In this video, Hastings fisherman John Griffin told us that thanks to Greenpeace and its supporters many more people now know how the fishing laws are working.
Greenpeace also managed to get local Conservative MP Amber Rudd to speak out on the matter.
It’s great that she is helping to draw attention to this issue – but she does look mighty uncomfortable among such strange allies. I doubt she’s used to hanging out with a bunch of greeny-liberal-lefty campaigners dressed as endangered fish – I wonder whether they engaged her on other issues important to Greenpeace, such as climate change, defending forests and banning nuclear weapons.
Changes to the EU Common Fisheries Policy are to be agreed in the coming weeks, and it is high time that the share of fishing quotas set aside for inshore fishing were increased – such as the ancient beach based fleet at Hastings.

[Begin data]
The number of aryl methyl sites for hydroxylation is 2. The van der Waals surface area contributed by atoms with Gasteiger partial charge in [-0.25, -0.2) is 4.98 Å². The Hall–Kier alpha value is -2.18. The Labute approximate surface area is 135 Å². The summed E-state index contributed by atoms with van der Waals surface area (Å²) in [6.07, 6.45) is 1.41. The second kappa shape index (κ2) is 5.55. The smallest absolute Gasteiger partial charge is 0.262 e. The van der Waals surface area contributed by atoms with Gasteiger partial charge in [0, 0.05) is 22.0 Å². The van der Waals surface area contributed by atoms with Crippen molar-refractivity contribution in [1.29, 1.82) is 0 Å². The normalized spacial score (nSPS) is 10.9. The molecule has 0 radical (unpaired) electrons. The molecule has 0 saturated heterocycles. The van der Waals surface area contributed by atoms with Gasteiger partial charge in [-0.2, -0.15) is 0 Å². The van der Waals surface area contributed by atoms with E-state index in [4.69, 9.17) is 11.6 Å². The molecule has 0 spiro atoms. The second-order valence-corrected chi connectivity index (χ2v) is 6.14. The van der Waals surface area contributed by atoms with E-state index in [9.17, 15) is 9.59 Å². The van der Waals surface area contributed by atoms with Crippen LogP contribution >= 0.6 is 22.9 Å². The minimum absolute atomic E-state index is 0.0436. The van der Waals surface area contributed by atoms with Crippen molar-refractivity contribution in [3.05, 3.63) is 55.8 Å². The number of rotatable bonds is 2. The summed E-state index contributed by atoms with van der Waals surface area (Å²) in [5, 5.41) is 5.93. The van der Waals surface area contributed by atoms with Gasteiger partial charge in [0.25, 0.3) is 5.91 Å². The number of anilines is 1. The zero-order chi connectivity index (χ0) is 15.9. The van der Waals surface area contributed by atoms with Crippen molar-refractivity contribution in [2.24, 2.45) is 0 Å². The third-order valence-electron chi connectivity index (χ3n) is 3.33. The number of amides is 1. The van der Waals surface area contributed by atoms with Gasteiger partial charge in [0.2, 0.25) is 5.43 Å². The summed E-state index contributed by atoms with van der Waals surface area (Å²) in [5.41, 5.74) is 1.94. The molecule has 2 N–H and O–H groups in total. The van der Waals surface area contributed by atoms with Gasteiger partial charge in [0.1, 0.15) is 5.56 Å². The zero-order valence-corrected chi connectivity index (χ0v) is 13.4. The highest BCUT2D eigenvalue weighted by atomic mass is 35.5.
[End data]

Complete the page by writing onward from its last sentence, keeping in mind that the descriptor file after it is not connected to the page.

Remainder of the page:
I think it’s looking increasingly as if this campaign will achieve some progress for the UK’s small fishermen, and that has to be good news, along with the ban on discarding fish from 2014.
We must hope that whatever new policy is agreed works to achieve its aim as intended, and that it cannot be subverted in a way that benefits big fishing.
In the next stage of its campaign, Greenpeace will explain how it thinks supporters can go about influencing Britain’s politicos. In the meantime, see a story about their campaign here, a video by newspaper columnist John Harris explaining how a policy that was put in place to conserve fish stocks has gone wrong and now benefits big business.